Issue 66: How these parents got their kids into Stanford, Harvard, MIT, Columbia, UPenn

Demeka and Anthony’s daughter received 16 college acceptance letters, including ones from Stanford, UPenn, Brown, Columbia, Dartmouth, Johns Hopkins, and Berkeley. Two years later, their son received nearly as many, including ones from Harvard, MIT, Stanford, UPenn Wharton, and UCLA. I stumbled upon their story scrolling through my newsfeed one day and said to myself, “Wow. These parents are really special.” I knew their success would be inspiring and meaningful to our readers so I spent a couple hours learning about their story. Here’s what Demeka and Anthony taught me about the truth behind getting scholarships, starting early, their kids’ normal childhoods, and what they’d do differently if they could.

Exclusive Insider Interview: Parents of two Stanford students and high school valedictorians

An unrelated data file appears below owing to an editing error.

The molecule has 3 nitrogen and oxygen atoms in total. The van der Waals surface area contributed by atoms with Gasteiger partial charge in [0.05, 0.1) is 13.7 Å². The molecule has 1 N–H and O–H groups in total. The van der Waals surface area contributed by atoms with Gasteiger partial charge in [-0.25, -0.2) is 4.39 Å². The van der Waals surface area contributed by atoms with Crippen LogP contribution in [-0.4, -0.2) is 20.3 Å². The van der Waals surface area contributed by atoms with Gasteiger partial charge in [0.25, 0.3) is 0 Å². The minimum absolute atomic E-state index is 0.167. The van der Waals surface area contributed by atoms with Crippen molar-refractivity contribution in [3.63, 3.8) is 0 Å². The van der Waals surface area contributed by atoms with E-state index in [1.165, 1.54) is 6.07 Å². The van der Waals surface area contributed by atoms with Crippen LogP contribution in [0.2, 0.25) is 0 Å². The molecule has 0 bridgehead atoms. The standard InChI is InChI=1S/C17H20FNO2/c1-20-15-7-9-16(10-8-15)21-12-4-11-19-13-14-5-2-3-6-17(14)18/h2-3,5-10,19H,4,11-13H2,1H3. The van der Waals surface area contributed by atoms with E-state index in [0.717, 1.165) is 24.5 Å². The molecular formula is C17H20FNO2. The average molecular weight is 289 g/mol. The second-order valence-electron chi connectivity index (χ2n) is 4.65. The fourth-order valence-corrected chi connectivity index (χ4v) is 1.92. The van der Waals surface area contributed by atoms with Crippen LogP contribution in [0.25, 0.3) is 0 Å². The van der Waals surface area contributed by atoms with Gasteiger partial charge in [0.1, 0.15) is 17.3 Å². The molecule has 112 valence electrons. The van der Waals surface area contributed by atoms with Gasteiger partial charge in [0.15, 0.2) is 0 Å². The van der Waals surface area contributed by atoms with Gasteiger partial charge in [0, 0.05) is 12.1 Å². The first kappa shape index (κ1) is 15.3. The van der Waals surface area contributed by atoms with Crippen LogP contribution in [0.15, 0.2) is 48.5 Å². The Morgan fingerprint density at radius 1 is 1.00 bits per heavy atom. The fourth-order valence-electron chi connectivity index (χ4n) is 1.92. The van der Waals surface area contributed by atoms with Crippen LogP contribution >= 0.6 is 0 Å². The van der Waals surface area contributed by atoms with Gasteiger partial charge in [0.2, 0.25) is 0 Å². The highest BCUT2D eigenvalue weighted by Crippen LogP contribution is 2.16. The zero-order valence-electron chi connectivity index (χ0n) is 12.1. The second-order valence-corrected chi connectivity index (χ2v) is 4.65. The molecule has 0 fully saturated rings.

Chyna Mays graduated as valedictorian of her high school class in 2017 with a 4.91 GPA. She got admitted to Brown, Cornell, Columbia, UPenn, Dartmouth, Duke (with scholarship), Berkeley, Emory (with scholarship), Johns Hopkins, Georgia Tech (with scholarship), Johns Hopkins, USC, UMich (with scholarship), Rensselaer, Rice, and Stanford, where she matriculated. Two years later, her younger brother, Anthony Mays II, graduated in 2019 with a 4.93 GPA, boasting acceptances to Harvard, Penn Wharton, MIT, Columbia, Cornell, Brown, Dartmouth, USC, UCLA, Georgia Tech (with scholarship), Rensselaer, UGA (with scholarship) and Stanford, where he also chose to go.